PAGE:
OF all the passages in the Bible that relate to beauty as a window onto the divine, the most neglected, and most important, is the story known as the Transfiguration. On the surface, nothing about this episode speaks directly about art, beauty, or the imagination. But placed in the right context, one can see in this passage a spiritual aesthetic. I have found such a context in the writings of the late Hans Urs von Balthasar, arguably the greatest Catholic theologian of the twentieth century. Von Balthasar believed that the word “glory” in the Bible is synonymous with the beauty of God. Of the three transcendental attributes of God—truth, goodness, and beauty—von Balthasar held that beauty is the least obscured by our fallen nature, and thus provides us with the clearest path to the Beatific Vision.
According to von Balthasar, the essential starting point for the human encounter with the divine is a moment of aesthetic perception, that glimpse of radiance, mystery, and meaning we see in a work of art or in the natural world.
In the context of von Balthasar’s theology, the seemingly straightforward story of the Transfiguration takes on new twists; like a parable, it is full of paradox and implicit challenges to our moral and spiritual inertia. Jesus takes Peter, James, and John up to the mountain to pray. There his countenance is altered and his garments shine with a blinding light. At his side appear Moses and Elijah. Luke’s gospel continues the story:
But Peter and they that were with him were heavy with sleep: and when they were awake, they saw his glory, and the two men that stood with him. And it came to pass, as they departed from him, Peter said unto Jesus, Master, it is good for us to be here: and let us make three tabernacles; one for thee, and one for Moses, and one for Elias [Elijah]: not knowing what he said. While he thus spake, there came a cloud, and overshadowed them: and they feared as they entered into the cloud. And there came a voice out of the cloud, saying, This is my beloved Son: hear him. And when the voice was past, Jesus was found alone.
The Transfiguration hearkens back to Moses’ own encounter with the divine in the form of the burning bush, and it looks forward to the mysterious post-Resurrection body of Jesus. In each instance, glory is experienced as a transformation that does not consume or destroy what is being transformed. The ordinary becomes extraordinary without becoming something wholly other.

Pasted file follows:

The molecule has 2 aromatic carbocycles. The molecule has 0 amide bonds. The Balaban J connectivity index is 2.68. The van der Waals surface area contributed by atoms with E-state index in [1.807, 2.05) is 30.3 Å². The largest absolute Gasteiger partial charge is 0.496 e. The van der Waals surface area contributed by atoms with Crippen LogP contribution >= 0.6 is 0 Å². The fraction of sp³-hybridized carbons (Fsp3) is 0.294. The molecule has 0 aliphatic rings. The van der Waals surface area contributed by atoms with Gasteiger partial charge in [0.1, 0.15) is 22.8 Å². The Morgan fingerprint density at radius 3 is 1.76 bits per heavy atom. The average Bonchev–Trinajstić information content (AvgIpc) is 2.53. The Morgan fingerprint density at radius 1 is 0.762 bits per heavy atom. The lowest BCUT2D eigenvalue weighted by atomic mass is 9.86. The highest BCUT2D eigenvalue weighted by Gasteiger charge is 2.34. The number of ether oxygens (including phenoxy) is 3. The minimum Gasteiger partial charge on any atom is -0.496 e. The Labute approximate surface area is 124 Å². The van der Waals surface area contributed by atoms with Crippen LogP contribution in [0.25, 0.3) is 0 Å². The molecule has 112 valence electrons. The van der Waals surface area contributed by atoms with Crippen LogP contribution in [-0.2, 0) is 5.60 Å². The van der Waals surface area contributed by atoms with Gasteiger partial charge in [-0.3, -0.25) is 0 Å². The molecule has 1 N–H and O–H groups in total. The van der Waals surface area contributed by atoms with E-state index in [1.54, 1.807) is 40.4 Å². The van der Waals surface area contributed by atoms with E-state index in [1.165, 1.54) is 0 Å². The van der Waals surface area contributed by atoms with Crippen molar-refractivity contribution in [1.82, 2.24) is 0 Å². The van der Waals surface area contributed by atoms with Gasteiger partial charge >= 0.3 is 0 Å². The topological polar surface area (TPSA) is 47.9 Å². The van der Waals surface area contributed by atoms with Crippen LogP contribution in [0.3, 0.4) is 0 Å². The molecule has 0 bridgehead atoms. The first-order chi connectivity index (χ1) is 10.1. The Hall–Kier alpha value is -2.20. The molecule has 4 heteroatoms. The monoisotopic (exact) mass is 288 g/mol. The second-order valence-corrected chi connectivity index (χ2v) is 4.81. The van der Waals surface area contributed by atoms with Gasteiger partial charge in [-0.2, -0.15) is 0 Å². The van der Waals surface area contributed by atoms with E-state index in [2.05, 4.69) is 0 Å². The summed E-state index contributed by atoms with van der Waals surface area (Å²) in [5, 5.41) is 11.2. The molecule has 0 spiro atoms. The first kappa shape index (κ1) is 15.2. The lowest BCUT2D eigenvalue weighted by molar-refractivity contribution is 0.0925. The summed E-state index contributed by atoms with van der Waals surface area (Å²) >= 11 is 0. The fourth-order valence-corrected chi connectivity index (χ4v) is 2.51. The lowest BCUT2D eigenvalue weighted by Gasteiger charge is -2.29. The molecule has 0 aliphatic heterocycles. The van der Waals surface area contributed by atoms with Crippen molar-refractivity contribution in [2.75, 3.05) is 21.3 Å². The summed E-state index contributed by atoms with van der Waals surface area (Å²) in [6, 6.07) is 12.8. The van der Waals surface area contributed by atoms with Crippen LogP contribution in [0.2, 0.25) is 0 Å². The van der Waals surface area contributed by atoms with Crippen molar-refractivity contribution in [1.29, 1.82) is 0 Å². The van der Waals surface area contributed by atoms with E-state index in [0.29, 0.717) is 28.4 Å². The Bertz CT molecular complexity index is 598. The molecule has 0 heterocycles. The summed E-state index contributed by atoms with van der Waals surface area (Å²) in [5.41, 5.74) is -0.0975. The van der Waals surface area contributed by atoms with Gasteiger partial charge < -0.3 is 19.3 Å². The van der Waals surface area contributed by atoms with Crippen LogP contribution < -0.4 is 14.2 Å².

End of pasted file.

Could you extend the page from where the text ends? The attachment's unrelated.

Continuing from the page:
At this point, it’s easy to see why the narrative offers numerous analogies to art and beauty. Thomas Aquinas defined beauty as the splendor of form, the flash of radiance that is at once intensely pleasurable and filled with meaning. In the Transfiguration, the burning light that once appeared to Moses in the bush now pulses from Jesus himself, revealing him as the God-man, the icon of the Father. Beauty and meaning embrace.
Of course, it’s when we turn to the disciples and their reactions that the story begins to take on elements of both comedy and pathos. Heavy with sleep, their senses dulled, the disciples are not prepared for this sudden blast of cosmic radiation. Peter, the patron saint of all those who make the right mistakes, tries to capture and hold on to this manifestation of divine presence, not knowing that we cannot contain such mystery, that to do so would only lead to distortion and arrogant system-building. This moment offers Luke the opportunity to write one of the drollest lines in the Bible, as he describes Peter as having spoken, “not knowing what he said.”
As if to emphasize the paradoxical tension between presence and absence, what is understood and what is only seen through a glass darkly, a cloud descends on the mountain. Out of this “cloud of unknowing” (to borrow the title of a medieval mystical treatise), meaning emerges as something underwritten only by God’s own voice and authority. So it must always be: beauty comes and goes in the blink of an eye, sovereign but elusive. In much the same way, after the Resurrection, Jesus will appear—and disappear—leaving his disciples reeling, but perhaps not quite as sleepy as they once were.
Some of the early Church fathers held that in the Transfiguration it was the disciples who changed, not Christ. Because their perception grew sharper, they were able to behold Christ as he truly is.
At its best, art transfigures the world around us for a brief time, strives to let the radiance of truth, goodness, and beauty flash out for an instant. Art wakes us up, trains our perceptions, and reminds us that when we try to build rigid structures around presence we inevitably lose what we attempt to keep. The purpose of art is not to strand us in an alternate world, but to return us to the realm of the ordinary, only with new eyes. After the light had dimmed and the cloud had dispersed, the disciples found Jesus alone. Seeing their bewilderment, he must have had compassion on them. He must also have known that, though the disciples were temporarily blinded by the light, an image had been imprinted on their hearts that would never be erased.